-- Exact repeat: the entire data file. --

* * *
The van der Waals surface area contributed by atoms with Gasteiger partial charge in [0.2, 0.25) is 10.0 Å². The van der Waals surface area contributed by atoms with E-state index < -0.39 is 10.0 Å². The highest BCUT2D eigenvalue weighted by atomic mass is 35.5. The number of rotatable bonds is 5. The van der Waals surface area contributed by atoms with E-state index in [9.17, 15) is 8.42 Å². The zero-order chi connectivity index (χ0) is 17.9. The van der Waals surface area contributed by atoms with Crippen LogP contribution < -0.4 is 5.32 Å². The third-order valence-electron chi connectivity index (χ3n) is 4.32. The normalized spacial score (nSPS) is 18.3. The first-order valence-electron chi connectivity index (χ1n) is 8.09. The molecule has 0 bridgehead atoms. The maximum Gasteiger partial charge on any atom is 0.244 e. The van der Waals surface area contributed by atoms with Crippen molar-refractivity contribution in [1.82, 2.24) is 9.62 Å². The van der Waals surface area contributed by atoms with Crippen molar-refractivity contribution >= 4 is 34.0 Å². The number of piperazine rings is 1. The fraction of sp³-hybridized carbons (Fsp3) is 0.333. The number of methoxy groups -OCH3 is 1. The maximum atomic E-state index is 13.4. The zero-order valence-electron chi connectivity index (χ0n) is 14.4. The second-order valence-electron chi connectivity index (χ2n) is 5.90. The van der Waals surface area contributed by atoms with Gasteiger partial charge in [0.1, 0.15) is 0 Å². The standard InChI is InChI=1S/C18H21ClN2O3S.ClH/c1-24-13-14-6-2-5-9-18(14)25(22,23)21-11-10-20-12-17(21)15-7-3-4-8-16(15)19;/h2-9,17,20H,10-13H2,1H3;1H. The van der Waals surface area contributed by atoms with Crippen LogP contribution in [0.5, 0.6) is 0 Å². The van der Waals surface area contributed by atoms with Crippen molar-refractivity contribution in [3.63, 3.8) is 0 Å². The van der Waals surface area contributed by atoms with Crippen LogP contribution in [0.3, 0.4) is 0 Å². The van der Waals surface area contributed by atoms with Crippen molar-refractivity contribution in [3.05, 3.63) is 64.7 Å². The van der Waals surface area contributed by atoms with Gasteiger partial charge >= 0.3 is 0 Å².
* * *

The van der Waals surface area contributed by atoms with Gasteiger partial charge in [0.2, 0.25) is 10.0 Å². The van der Waals surface area contributed by atoms with E-state index < -0.39 is 10.0 Å². The highest BCUT2D eigenvalue weighted by atomic mass is 35.5. The number of rotatable bonds is 5. The van der Waals surface area contributed by atoms with E-state index in [9.17, 15) is 8.42 Å². The zero-order chi connectivity index (χ0) is 17.9. The van der Waals surface area contributed by atoms with Crippen LogP contribution < -0.4 is 5.32 Å². The third-order valence-electron chi connectivity index (χ3n) is 4.32. The normalized spacial score (nSPS) is 18.3. The first-order valence-electron chi connectivity index (χ1n) is 8.09. The molecule has 0 bridgehead atoms. The maximum Gasteiger partial charge on any atom is 0.244 e. The van der Waals surface area contributed by atoms with Crippen molar-refractivity contribution in [1.82, 2.24) is 9.62 Å². The van der Waals surface area contributed by atoms with Crippen molar-refractivity contribution >= 4 is 34.0 Å². The number of piperazine rings is 1. The fraction of sp³-hybridized carbons (Fsp3) is 0.333. The number of methoxy groups -OCH3 is 1. The maximum atomic E-state index is 13.4. The zero-order valence-electron chi connectivity index (χ0n) is 14.4. The second-order valence-electron chi connectivity index (χ2n) is 5.90. The van der Waals surface area contributed by atoms with Gasteiger partial charge in [0.1, 0.15) is 0 Å². The standard InChI is InChI=1S/C18H21ClN2O3S.ClH/c1-24-13-14-6-2-5-9-18(14)25(22,23)21-11-10-20-12-17(21)15-7-3-4-8-16(15)19;/h2-9,17,20H,10-13H2,1H3;1H. The van der Waals surface area contributed by atoms with Crippen LogP contribution in [0.5, 0.6) is 0 Å². The van der Waals surface area contributed by atoms with Crippen molar-refractivity contribution in [3.63, 3.8) is 0 Å². The van der Waals surface area contributed by atoms with Crippen LogP contribution in [0.3, 0.4) is 0 Å². The van der Waals surface area contributed by atoms with Crippen molar-refractivity contribution in [3.05, 3.63) is 64.7 Å². The van der Waals surface area contributed by atoms with Gasteiger partial charge >= 0.3 is 0 Å².